Growing up Minnesotan, I’ve long had the fresh waters of our 10,000 lakes running through my veins. Summers were spent in lake country reeling in sunfish, perch and the rare walleye. I learned how to cast long before I learned cursive. I squealed with delight when overturned logs revealed fat nightcrawlers, our bait of choice. I basked in the season’s endless sun and the serenity of the still lake.
Never, however, did I brave the chill of winter to partake in open-water fishing’s frigid counterpart. And why would I? Ice-fishing lacks everything I love about the summer sport (namely, the summer). Never one to pass up an opportunity for adventure, however, I enthusiastically accepted when I was challenged to give it a try for the first time last year. But even in that moment of stubborn resolve, my confidence faltered as my mind swirled with questions: How would we stand the cold? Would the ice crack beneath us? Would the fish even bite? What if I had to pee?
If I had to do it, I was going to do it right. Which is why I recruited my friend Travis Frank to show me the ropes. A lifelong outdoorsman, he has long served as a producer for Ron Schara’s award-winning media company (think Minnesota Bound) and is one of the North’s preeminent pro fishing guides (though he’d be the last one to tell you that). Most importantly, he handled my barrage of questions with such ease that I was almost looking forward to my maiden ice-fishing experience. Almost.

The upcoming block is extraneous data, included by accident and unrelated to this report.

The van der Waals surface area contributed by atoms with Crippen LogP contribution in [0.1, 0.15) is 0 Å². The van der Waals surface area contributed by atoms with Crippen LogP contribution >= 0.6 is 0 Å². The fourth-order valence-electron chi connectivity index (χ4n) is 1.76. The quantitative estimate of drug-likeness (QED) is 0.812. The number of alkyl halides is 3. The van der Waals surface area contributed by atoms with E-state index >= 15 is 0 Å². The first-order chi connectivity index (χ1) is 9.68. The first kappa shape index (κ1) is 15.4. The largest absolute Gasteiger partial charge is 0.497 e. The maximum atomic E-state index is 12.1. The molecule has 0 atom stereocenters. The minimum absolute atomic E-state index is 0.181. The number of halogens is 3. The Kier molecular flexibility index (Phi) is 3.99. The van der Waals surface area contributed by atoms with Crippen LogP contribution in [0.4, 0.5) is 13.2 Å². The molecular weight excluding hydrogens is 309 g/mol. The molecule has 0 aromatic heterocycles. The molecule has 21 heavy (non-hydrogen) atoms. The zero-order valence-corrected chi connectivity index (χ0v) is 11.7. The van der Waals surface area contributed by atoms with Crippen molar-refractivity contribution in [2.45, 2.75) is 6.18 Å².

The day before we were set to hit the Lake Minnetonka ice, I bought an absurd amount of those little hand warmers and rounded up all the winter garb I could get my hands on. Frank stifled a laugh as he watched me roll out of my car, bundled up like a little kid after the first big snow. We made our way out to one of his secret spots and pulled all the gear from the bed of his pickup. He fired up the auger, narrating as he drilled a hole, then handed it over to me. If I were going to do this, I guess I wasn’t getting the kid-glove treatment.
Settled into the surprisingly snug pop-up, Frank and I fixed our eyes on the underwater-camera screen. He explained that, much like us, fish tend to be sedate come winter, so line movements should be slow. Which was perfectly fine by me, as that was all my bulky gloves would really allow. I was starting to get antsy when I finally caught my first fish — a tiny bluegill, but a fish all the same.
All told, we hooked some 60 fish that day. As the hours passed, I began to understand the appeal of ice-fishing: the cozy cocoon of the pop-up, the quiet solitude of the frozen lake. And as we packed up our gear, I gazed around at the glowing homes sitting along the shoreline, tucked snugly beneath a blanket of stars. Perhaps this ice-fishing thing wasn’t so bad after all.